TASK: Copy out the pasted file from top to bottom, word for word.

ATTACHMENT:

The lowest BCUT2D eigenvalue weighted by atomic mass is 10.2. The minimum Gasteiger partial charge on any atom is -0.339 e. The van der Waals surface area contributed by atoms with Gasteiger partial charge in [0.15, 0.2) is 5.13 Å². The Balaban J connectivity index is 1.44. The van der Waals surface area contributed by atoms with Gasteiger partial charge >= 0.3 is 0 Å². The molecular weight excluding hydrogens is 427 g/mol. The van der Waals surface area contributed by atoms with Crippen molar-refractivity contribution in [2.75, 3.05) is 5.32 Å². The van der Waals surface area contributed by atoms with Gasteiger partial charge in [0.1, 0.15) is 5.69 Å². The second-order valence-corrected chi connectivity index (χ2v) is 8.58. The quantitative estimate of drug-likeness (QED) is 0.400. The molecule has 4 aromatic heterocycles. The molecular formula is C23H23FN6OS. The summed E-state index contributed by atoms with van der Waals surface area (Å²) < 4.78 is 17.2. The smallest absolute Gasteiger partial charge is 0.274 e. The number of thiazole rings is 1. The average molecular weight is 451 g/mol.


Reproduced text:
The lowest BCUT2D eigenvalue weighted by atomic mass is 10.2. The minimum Gasteiger partial charge on any atom is -0.339 e. The van der Waals surface area contributed by atoms with Gasteiger partial charge in [0.15, 0.2) is 5.13 Å². The Balaban J connectivity index is 1.44. The van der Waals surface area contributed by atoms with Gasteiger partial charge >= 0.3 is 0 Å². The molecular weight excluding hydrogens is 427 g/mol. The van der Waals surface area contributed by atoms with Crippen molar-refractivity contribution in [2.75, 3.05) is 5.32 Å². The van der Waals surface area contributed by atoms with Gasteiger partial charge in [0.1, 0.15) is 5.69 Å². The second-order valence-corrected chi connectivity index (χ2v) is 8.58. The quantitative estimate of drug-likeness (QED) is 0.400. The molecule has 4 aromatic heterocycles. The molecular formula is C23H23FN6OS. The summed E-state index contributed by atoms with van der Waals surface area (Å²) < 4.78 is 17.2. The smallest absolute Gasteiger partial charge is 0.274 e. The number of thiazole rings is 1. The average molecular weight is 451 g/mol.